Tuesday 21 May
Orchid (Phalaenopsis javanica)
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Orchid fact file
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This moth-orchid is an epiphyte, which has small, creamy white flowers (2). There are many glossy leaves and a long flower stalk (or inflorescence) that may occasionally be branched (5). The side sepals are highly concave in shape and have the appearance of a cup containing the petals and lip of the flower (2). Both the petals and sepals are fairly translucent white with brown stripes, whereas the middle of the lip is a deep purple colour (2).Top
The specific name of javanica reflects the historic range of this orchid, which is endemic to Java, in the Indonesian archipelago (2). It is feared however, that this species no longer occurs in the wild, and only a few plants can be found in collections (3).Top
This species was briefly rediscovered in the wild in the 1960s, when it was found growing amid montane forest and coffee plantations at between 700 and 1,000 metres above sea level (3).Top
Phalaenopsis javanica was thought to be extinct until it was rediscovered in the 1960s. Tragically, the news of the rediscovery was accompanied by zealous over-collection and within just two years this orchid was once again lost from the wild (3).Top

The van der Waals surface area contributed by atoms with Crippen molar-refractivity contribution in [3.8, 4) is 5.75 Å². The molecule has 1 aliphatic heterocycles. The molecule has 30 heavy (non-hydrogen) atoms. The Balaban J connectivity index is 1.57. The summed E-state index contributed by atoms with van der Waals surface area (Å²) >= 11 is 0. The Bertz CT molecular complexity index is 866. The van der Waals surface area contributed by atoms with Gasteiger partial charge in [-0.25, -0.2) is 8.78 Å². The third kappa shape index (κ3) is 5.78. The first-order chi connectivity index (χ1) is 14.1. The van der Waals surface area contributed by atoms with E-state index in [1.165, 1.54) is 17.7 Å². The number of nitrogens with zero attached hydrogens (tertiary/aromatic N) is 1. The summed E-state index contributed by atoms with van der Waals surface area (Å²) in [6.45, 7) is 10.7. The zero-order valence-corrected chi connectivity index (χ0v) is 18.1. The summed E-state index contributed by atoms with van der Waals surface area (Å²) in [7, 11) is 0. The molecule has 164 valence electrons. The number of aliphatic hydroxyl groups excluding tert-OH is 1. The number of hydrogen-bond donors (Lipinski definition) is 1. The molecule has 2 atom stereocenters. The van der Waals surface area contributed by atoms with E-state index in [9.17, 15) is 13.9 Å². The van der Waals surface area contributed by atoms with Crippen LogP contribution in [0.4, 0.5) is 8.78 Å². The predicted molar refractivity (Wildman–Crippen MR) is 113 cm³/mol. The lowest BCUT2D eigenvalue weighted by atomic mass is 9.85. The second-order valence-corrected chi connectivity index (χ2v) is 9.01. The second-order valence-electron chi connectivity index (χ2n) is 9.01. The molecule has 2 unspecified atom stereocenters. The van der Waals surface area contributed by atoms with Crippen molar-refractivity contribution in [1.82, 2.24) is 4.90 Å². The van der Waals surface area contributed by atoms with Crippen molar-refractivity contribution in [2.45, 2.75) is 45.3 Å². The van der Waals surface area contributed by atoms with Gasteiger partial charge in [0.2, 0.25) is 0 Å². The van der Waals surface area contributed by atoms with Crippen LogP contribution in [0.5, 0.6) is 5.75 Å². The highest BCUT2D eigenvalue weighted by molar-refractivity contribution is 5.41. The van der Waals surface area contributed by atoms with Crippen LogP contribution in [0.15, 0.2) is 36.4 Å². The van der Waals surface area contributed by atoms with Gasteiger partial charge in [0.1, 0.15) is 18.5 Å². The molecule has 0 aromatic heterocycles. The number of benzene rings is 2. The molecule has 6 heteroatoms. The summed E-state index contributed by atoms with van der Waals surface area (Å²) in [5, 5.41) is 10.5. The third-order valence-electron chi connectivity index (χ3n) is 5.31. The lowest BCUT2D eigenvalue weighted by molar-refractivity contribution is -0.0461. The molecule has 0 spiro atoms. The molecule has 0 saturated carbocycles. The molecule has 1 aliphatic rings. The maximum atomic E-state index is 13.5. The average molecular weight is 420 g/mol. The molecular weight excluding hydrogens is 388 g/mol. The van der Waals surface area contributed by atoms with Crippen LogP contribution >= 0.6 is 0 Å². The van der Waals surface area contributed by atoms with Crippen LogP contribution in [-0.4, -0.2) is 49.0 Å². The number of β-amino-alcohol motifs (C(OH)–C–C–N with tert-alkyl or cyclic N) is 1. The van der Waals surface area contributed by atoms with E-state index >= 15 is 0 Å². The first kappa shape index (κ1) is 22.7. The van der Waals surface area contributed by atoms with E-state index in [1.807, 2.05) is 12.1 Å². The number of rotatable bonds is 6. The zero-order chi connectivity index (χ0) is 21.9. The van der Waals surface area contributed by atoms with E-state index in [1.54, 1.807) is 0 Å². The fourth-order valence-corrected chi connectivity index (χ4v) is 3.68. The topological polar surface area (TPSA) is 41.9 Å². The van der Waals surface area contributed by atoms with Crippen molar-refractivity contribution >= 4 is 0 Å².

Efforts have been made to discover additional wild populations of Phalaenopsis javanica but these have so far proved unsuccessful (3). A few plants survive in cultivation, such as in Bogor Botanical Gardens in West Java and this may be the only factor preventing this orchid from becoming extinct (3).Top
Authenticated (02/06/03) by Dr Phillip Cribb, Royal Botanic Gardens, Kew.
- A species or taxonomic group that is only found in one particular country or geographic area.
- A plant that uses another plant, typically a tree, for its physical support, but which does not draw nourishment from it.
- The reproductive shoot of a plant, which bears a group or cluster of flowers.
- A floral leaf (collectively comprising the calyx of the flower) that forms the protective outer layer of a flower bud.
- IUCN Red List (February, 2003)
- Christenson, E.A. (2001) Phalenopsis: a Monograph. Timber Press, Oregon.
- Hágsater, E. and Dumont, V. (1996) Orchids: Status Survey and Conservation Action Plan. IUCN/SSC Orchid Specialist Group, IUCN, Gland, Switzerland and Cambridge, UK.
- CITES (September, 2009)
- Sweet, H.R. (1980) The Genus Phalaenopsis. Orchid Digest, California.
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